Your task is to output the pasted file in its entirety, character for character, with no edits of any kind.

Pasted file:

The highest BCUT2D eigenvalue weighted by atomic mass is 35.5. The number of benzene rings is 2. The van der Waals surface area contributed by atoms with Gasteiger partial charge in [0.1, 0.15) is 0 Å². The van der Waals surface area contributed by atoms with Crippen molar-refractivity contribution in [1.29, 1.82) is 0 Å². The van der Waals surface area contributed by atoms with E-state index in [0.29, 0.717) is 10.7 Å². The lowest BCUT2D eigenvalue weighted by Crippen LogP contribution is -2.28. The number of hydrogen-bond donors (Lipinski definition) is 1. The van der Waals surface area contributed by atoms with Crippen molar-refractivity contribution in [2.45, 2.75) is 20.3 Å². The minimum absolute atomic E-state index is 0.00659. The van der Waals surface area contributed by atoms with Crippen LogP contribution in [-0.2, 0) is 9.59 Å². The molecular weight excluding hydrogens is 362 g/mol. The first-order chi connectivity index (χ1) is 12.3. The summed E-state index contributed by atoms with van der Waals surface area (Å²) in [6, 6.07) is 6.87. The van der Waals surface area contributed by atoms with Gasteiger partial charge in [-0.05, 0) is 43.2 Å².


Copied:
The highest BCUT2D eigenvalue weighted by atomic mass is 35.5. The number of benzene rings is 2. The van der Waals surface area contributed by atoms with Gasteiger partial charge in [0.1, 0.15) is 0 Å². The van der Waals surface area contributed by atoms with Crippen molar-refractivity contribution in [1.29, 1.82) is 0 Å². The van der Waals surface area contributed by atoms with E-state index in [0.29, 0.717) is 10.7 Å². The lowest BCUT2D eigenvalue weighted by Crippen LogP contribution is -2.28. The number of hydrogen-bond donors (Lipinski definition) is 1. The van der Waals surface area contributed by atoms with Crippen molar-refractivity contribution in [2.45, 2.75) is 20.3 Å². The minimum absolute atomic E-state index is 0.00659. The van der Waals surface area contributed by atoms with Crippen LogP contribution in [-0.2, 0) is 9.59 Å². The molecular weight excluding hydrogens is 362 g/mol. The first-order chi connectivity index (χ1) is 12.3. The summed E-state index contributed by atoms with van der Waals surface area (Å²) in [6, 6.07) is 6.87. The van der Waals surface area contributed by atoms with Gasteiger partial charge in [-0.05, 0) is 43.2 Å².